The (re)cycle of life: colour-coded bins have become a familiar sight on campus.
The current model of digging up key elements, using some and discarding the waste, is setting the earth on a rapid course towards running out of many of these vital natural resources, says expert green chemist Professor James Clark. Clark's recent talk at UCT, titled From Waste to Wealth - Using Green Chemistry, explored ways to optimise the earth's natural resources in the chemical industry.
Take the 'new OPEC' (Orange Peel Exploitation Company), for example. Clark and his team are attempting to convert some of the 8,069,705 tonnes per year of waste orange peels available in Brazil into bio-fuels (think sugars and liquid fuels), bio-chemicals (natural fragrance chemicals and acid catalysts) and bio-materials (used for catalysis, separations and water purification).
This would be rather better than allowing 50% of the fruit to go to waste, which is what typically occurs. Green chemistry concepts need to be introduced across supply chains, said Clark. Another example of this focus on a circular life cycle for natural resources is the use of other food wastes taken from landfills to create switchable adhesives for carpet tiles, and basing future construction materials on 100% green and sustainable components.
'Greening' the chemical industry is not the sole domain of 'developed' nations, Clark noted. He recalled meeting representatives of Brazil's chemical industry - now the fourth-largest in the world - a 'couple of years ago', with South Africa's partner in BRICS enthusiastically exploring ways to grow within a more environmentally sustainable framework.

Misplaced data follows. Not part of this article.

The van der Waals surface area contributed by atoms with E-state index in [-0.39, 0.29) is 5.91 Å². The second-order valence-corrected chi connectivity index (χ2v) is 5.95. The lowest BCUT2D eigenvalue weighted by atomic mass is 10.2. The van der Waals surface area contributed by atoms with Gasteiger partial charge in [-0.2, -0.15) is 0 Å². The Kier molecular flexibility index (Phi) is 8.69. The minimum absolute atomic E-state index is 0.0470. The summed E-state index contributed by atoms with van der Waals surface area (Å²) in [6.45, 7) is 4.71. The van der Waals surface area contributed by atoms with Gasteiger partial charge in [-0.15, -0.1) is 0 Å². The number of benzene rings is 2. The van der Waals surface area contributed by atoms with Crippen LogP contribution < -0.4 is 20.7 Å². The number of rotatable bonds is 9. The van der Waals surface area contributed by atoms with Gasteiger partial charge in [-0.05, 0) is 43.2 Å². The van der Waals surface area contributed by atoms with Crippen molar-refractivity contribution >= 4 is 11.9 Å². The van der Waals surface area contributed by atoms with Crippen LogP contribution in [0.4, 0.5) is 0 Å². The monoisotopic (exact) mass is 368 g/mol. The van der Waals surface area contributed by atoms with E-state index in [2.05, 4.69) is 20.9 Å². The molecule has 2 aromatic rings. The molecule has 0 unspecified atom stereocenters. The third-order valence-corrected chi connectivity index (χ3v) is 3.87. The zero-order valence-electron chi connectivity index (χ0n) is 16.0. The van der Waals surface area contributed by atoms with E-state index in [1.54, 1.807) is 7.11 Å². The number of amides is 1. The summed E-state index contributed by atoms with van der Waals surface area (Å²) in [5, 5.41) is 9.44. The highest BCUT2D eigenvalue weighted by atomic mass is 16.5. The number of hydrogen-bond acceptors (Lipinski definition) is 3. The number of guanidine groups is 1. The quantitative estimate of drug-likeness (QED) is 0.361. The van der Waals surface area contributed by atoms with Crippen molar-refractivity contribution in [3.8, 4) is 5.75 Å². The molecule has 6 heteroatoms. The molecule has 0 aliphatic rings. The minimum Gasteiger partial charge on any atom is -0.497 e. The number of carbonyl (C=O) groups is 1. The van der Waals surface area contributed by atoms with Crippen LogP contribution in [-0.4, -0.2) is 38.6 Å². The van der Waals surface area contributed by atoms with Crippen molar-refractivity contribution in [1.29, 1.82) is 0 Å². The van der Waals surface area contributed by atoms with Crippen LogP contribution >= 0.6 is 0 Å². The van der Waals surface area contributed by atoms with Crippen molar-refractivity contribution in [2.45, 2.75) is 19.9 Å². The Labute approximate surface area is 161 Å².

Clark's tour, said organiser Dr Anwar Jardine, was "quite an educational experience" for the UCT senior lecturer too, as he is "not a green chemist, but trying to be".
Green chemistry has gained a lot of momentum in recent years, says Jardine. "This field is something that everybody should think about; [we should] develop greener ways of doing things." Companies such as Proctor & Gamble and Unilever are all consulting green chemists now to come up with greener strategies, Jardine noted.
Clark was speaking at the last of a series of public lectures in October, having been invited by UCT's Department of Chemistry in association with the British Council as part of the Africa Knowledge Transfer Project. He holds the Chair of Industrial & Applied Chemistry at the University of York and heads the Clean Technology Centre, while directing the Green Chemistry Centre of Excellence and heading the Green Chemistry Group at York University.
Story by Yusuf Omar.
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